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The Southern Israelite. (Augusta, Ga.) 1925-1986, March 01, 1929, Image 3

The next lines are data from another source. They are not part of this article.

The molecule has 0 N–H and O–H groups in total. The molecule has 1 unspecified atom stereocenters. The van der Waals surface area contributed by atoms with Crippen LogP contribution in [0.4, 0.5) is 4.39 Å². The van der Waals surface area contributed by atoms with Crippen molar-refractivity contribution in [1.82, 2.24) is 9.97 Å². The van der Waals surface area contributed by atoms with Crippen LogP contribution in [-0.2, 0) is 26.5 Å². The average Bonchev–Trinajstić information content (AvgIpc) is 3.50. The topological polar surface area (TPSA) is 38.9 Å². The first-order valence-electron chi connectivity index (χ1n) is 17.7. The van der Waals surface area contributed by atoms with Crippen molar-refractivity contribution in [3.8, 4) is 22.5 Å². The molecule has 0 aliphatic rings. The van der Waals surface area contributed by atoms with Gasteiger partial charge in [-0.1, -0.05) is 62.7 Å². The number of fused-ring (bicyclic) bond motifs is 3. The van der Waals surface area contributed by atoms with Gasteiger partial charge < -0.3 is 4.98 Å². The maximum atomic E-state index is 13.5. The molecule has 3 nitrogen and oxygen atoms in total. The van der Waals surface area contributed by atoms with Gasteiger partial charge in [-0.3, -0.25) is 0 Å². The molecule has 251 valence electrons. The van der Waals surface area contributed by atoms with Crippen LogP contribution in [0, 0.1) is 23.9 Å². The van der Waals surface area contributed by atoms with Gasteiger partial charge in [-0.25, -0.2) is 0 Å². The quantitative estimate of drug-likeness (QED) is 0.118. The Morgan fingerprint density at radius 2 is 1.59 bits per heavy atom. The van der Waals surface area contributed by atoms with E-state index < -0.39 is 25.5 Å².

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The Southern Israelite The Jewish Cabin Boy Who Became Fifty years ago or thereabouts, a ship approached the mouth of the riv er Hoogly in India. It was early dawn and at the mast-head, there might be seen a small boy, straining his eyes as he searched the horizon for the first glimpse of land. Who would have thought that the lad, a runaway from school and home in London, would return to India, forty years la ter, to be saluted by guns and bands and flags as the first Viceroy and Governor-General of that vast East ern Empire. In the whole range of the Arabian Nights, there has been no career re corded even as legend, more dramatic in its uncertainty than this. The son of a prosperous Jewish merchant, Ru fus Isaacs was recaptured by his par ents and sent to University College School in London and later to Brus sels and Hanover. Thoroughly ven turesome, he plunged into the Stock Exchange and, strange to say, there failed. Loaded with debt, he read for the Bar and at the age of twenty- seven he began his career as an ad vocate. He paid his debts in full, and in eleven years, took silk which means that he became a Queen’s Counsel. His success was astonishing. Tall and graceful in bearing and very handsome in features, he was blessed with a voice, soft and musical, an ex quisite vehicle of persuasion, no wit ness was ever bullied, no point was unfairly pressed. What Rufus Isaacs achieved was the reasonable in argu ment, and with him in court, it was always the other side which seemed to have left reason behind. But on this account he was all the more deadly, especially in commercial cases where he knew every move of the game. In one famous case, he wove the web of guilt around Whittaker, the financier, who on conviction slipped poison into his mouth and fell dead within the very precincts of the tribunal. The on ly case at law in which I have been myself involved was an action for libel. David Lloyd George was our solicitor, Rufus Isaacs was our coun sel, and the damages were one farth ing! Perhaps the best remembered re- ort by Rufus Isaacs was inflected on recalcitrant witness. '‘Do you drink, fir ?” asked Isaacs, and the man in the fitness box replied angrily, “That is iy business.” Quick as a flash came [he question, “Any other business?” after which the witness became rea- onable. Under Asquith as Prime Minister, saacs became a Law Officer of the rown, that is Solicitor-General, and fterwards Attorney-General. Ac- jording to custom he received a nighthood, and with Lloyd George, e developed the program of social iberalism. What he desired was a arliamentary career but like many reat advocates at the bar, he was not great success in the House of Com- ons, where politics require some- hing more drastic than “sweetness and light.” Isaacs, therefore, looked forward to high judicial office. The late Sir George Jessel, a distinguished Jew in Gladstone’s day, had been Mas^- ter of the Rolls. But no adherent of his faith had ever held the position Viceroy of India A Sketch of The Career of The Marquis of Reading By P. W. WILSON (None of the life stories of Euro pean and, for that matter, English statesmen is comparable, as to roman tic and dramatic changes, as that of the Marquis of Reading who rose from a cabin boy on a British vessel sailing for India, to become the Govemior of the Eastern Empire. His life and achievements is a testimony not only to his own ability but to the opportuni ties of political life in the British Em pire and to the status enjoyed there by Jews. This sketch, written as a part of a semes released through the Jewish Telegraphic Agency, is by the distinguished English writer, P. W. Wilson, whose description and esti mate is of mare than passing interest. —Editor.) of Lord Chancellor, who, it must be remembered, is not only a judge but also a trustee for large ecclesiastical patronage in the Established Church of England. Rufus Isaacs thus looked forward to the purely judicial position of Lord Chief Justice. But, in public life, there is many a slip between the cup and the lip. A brilliant prospect was suddenly over clouded by a truly amazing error of judgment. Rufus Isaacs had a broth er Godfrey, and at the time, Godfrey was managing the Marconi companies. Shares were being placed, and vhey were offered to Rufus Isaacs, and through him to Lloyd George. The shares were in the American Com pany. But it happened that the British Company had a contract with the British Government, and amid the heat of politics, all kinds of rumors were spread abroad. There was the usual Parliamentary and the culprits were acquitted of all impropriety. But they learned the lesson that, in public life, there is no offence so seri ous as a harmless indiscretion. Against Rufus Isaacs there arose a storm of prejudice. What saved him was one single circumstance. His own profession believed in him. Bench and Bar knew that no more honorable lawyer had ever pleaded in the courts, and at a special banquet, Liberals and Conservatives, judges and barristers, united in a tribute to the new Lord Chief Justice. As a vindication it was without precedent. On the bench, Lord Reading as we must now call him, displayed a nota ble dignity. But the position did not suit him. Essentially, he is a man of initiative and when the war broke out, the Lord Chief Justice was far too able an executive to be left in his crimson and ermine. He was told to lay aside his robes and assist the gov ernment in solving the financial and commercial problems which arose dur ing the crisis. He had to visit the United States and arrange for credits. In due course, the Lord Chief Justice of England was thus found at Wash ington as Ambassador, a combination of appointments, never before heard of and never likely to be seen in the future. A little incident will explain his at titude. One day a British official, somewhat overzealous in his patriot ism, brought the Ambassador an agreement in which advantage had been taken of the United States. Lord Reading quietly laid the document on his table and said he would look it -*J* <$» »♦« «$» »♦« »$. »$♦ «$» «$» *$. *$. *** *$* *♦« ♦$. <f> *♦« *}« »> »♦* •t* 4* *** *** *+* *♦* *** *** 4* 4* 4* 4* T % I SPECIAL FEATURES f The Jew In English Literature By Mrs. M. Stephen Schiffer * ❖ The Jewish Cabin Boy Who Became Viceroy of India By P. W. Wilson Organization Activities | In the Limelight .$..$..^M$..H..^..HM|MfM^M|•4‘4»4•4•4•4‘4^4•4•4•4*4*4•4•4*4•4‘4•4‘4»4*4•4‘4•4*4•4‘4•4»•*•4•4•- over. In due course, he paid a private visit to an American statesman, to whom he pointed out the full meaning of the paper. He then asked permis sion to tear it up and a different bar gain was negotiated, in which the American as well as the British inter est was equitably defined. At the Armistice, India was seeth ing with unrest. For the first time in her long history, the Asiastic sub continent had realised her unity. Hin dus and Moslems, hitherto at variance with one another, were associated in a movement of nationalism which was uncompromising in its hostility to British rule. There was more than a suggestion that the trouble had been inflamed by Russian propaganda. There were boycotts. There were fasts. There were riots. There were arrests. The turmoil was the more deplorable because a goverpment had endeavored to launch a Constitution, based upon the franchise, in which for the first time Indians would play an effective part in the management of their country. It was at this decisive moment that Lloyd George, as Prime Minister, en trusted the destinies of India to Lord Reading. The little stowaway at the mast-head thus arrived as the repre sentative of King George V and as cended the vice-regal throne at Delhi. If ever a man was subjected to a su preme test, it was Lord Reading. For five years he faced the storm. Once more, he revealed his resources of patience, and reason. One day, Gandhi would be in prison. Another day, Gandhi and the Viceroy would be talking things over. Gradually, the hurricane spent itself. The hostility which marked the visit of the Prince of Wales to India, abated. Grievances were removed, and with the resurgent rivalry between Moslem and Hindu, it began to be seen once more that, as Gandhi admitted, British rule was the only alternative to chaos. In a sen tence, Lord Reading saved that situa tion. On his return to London, it was not easy adequately to reward him. Al ready, he had been created an Earl. He was made a Marquis. Within one life, he had been a ship’s boy, a bank rupt on the stock exchange, a King’s Counsel, Attorney-General, Lord Chief Justice, Ambassador at Washington, an Earl, Vice-Roy of India and a Mar quis. By general consent, every one of his numerous honors had been fair ly earned. He has now turned his attention to business. He runs newspapers and is a rich man. His future depends on the Liberal Party which means Lloyd George. If there is to be a further reconstruction of Britain, political and economic, it is not easy to see how a Labor Government itself can leave Lord Reading among the unem ployed. No man is indispensable. But this man has no enemies, and his shrewd, sympathetic, kindly judgment, his knowledge of commerce and his instinctive appreciation of human character are assets of which England may still stand in need. Copyright 1929, Jewish Telegraphic Agency, Inc.